Feature- versus rule-based generalization in rats, pigeons and humans. Tom Beckers KUL 2015 07

Maes, E., De Filippo, G., Inkster, A., Lea, S. E. G., De Houwer, J., D'Hooge, R., Beckers, T., & Wills, A. J. (in press). Feature- versus rule-based generalization in rats, pigeons and humans. Animal Cognition.

Humans can spontaneously create rules that allow them to efficiently generalize what they have learned to novel situations. An enduring question is whether rule-based generalization is uniquely human or whether other animals can also abstract rules and apply them to novel situations. In recent years, there have been a number of high-profile claims that animals such as rats can learn rules. Most of those claims are quite weak because it is possible to demonstrate that simple associative systems (which do not learn rules) can account for the behavior in those tasks. Using a procedure that allows us to clearly distinguish feature-based from rule-based generalization (the Shanks-Darby procedure), we demonstrate that adult humans show rule-based generalization in this task, while generalization in rats and pigeons was based on featural overlap between stimuli. In brief, when learning that a stimulus made of two components (“AB”) predicts a different outcome than its elements (“A” and “B”), people spontaneously abstract an opposites rule and apply it to new stimuli (e.g. knowing that “C” and “D” predict one outcome, they will predict that “CD” predicts the opposite outcome). Rats and pigeons show the reverse behavior – they generalize what they have learned, but on the basis of similarity (e.g. “CD” is similar to “C” and “D”, so the same outcome is predicted for the compound stimulus as for the components). Genuinely rule-based behavior is observed in humans, but not in rats and pigeons, in the current procedure.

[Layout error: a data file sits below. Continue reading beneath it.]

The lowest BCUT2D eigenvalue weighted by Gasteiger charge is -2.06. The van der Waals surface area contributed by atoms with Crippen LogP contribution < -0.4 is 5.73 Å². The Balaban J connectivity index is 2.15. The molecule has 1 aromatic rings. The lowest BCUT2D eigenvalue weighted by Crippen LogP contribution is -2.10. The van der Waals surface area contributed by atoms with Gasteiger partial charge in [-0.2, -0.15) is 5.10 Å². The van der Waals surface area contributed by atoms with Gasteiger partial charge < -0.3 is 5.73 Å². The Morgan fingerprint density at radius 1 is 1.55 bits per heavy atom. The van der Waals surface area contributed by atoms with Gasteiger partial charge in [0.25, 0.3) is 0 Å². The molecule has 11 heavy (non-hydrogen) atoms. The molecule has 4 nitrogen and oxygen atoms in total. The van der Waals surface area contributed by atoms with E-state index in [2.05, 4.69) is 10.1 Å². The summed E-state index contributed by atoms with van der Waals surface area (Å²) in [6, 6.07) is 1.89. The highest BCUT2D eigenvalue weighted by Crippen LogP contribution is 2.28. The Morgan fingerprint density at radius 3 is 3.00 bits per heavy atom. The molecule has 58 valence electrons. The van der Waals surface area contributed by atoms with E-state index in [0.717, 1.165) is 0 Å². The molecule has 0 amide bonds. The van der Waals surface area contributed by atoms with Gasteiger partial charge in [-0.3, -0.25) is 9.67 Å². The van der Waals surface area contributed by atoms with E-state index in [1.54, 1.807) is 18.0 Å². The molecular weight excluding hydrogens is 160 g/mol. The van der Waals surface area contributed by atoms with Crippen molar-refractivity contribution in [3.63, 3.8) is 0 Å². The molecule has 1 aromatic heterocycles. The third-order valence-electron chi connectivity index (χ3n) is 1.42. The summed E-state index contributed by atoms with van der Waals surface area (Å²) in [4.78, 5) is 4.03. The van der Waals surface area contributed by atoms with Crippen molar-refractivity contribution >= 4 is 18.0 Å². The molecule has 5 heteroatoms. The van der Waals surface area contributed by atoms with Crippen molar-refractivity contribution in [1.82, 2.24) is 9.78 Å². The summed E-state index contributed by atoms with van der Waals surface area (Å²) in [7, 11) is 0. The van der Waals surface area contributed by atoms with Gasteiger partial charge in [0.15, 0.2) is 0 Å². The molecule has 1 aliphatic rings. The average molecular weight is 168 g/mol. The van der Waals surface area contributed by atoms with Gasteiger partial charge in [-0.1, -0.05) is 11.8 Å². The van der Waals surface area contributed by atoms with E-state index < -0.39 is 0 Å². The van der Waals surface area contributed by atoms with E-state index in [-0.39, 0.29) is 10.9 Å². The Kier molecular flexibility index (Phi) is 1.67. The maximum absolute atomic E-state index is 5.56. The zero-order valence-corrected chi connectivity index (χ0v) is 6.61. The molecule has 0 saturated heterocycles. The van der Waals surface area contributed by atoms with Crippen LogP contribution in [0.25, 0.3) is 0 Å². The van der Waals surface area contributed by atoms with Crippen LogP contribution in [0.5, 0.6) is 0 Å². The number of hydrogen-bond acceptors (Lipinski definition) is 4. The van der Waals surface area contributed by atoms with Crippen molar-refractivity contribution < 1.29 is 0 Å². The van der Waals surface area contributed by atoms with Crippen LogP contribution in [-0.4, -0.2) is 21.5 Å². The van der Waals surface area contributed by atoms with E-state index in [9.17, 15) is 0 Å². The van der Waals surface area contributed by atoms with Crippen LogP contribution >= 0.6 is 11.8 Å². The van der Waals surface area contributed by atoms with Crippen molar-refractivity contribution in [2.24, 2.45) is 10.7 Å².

Program 3rd COOL meeting Tom Beckers KUL 2014 11  
Selectivity in associative learning: A cognitive stage framework for blocking and cue competition phenomena Tom Beckers KUL 2014 10

Blocking is the most important phenomenon in the history of associative learning theory: For over 40 years, blocking has inspired a whole generation of learning models. Blocking is part of a family of effects that are typically termed “cue competition” effects. Common amongst all cue competition effects is that a cue-outcome relation is poorly learned or poorly expressed because the cue is trained in the presence of an alternative predictor or cause of the outcome. We provide an overview of the cognitive processes involved in cue competition effects in humans and propose a stage framework that brings these processes together. The framework contends that the behavioral display of cue competition is cognitively construed following three stages that include (1) an encoding stage, (2) a retention stage, and (3) a performance stage. We argue that the stage framework supports a comprehensive understanding of cue competition effects.

COOL2 WP2 Update Tom Beckers KUL 2013 11  
Kick-off Beckers 2 Tom Beckers KUL 2013 02  
Kick-off Beckers 1 Tom Beckers KUL 2013 02  


Mechanisms of conscious and unconscious learning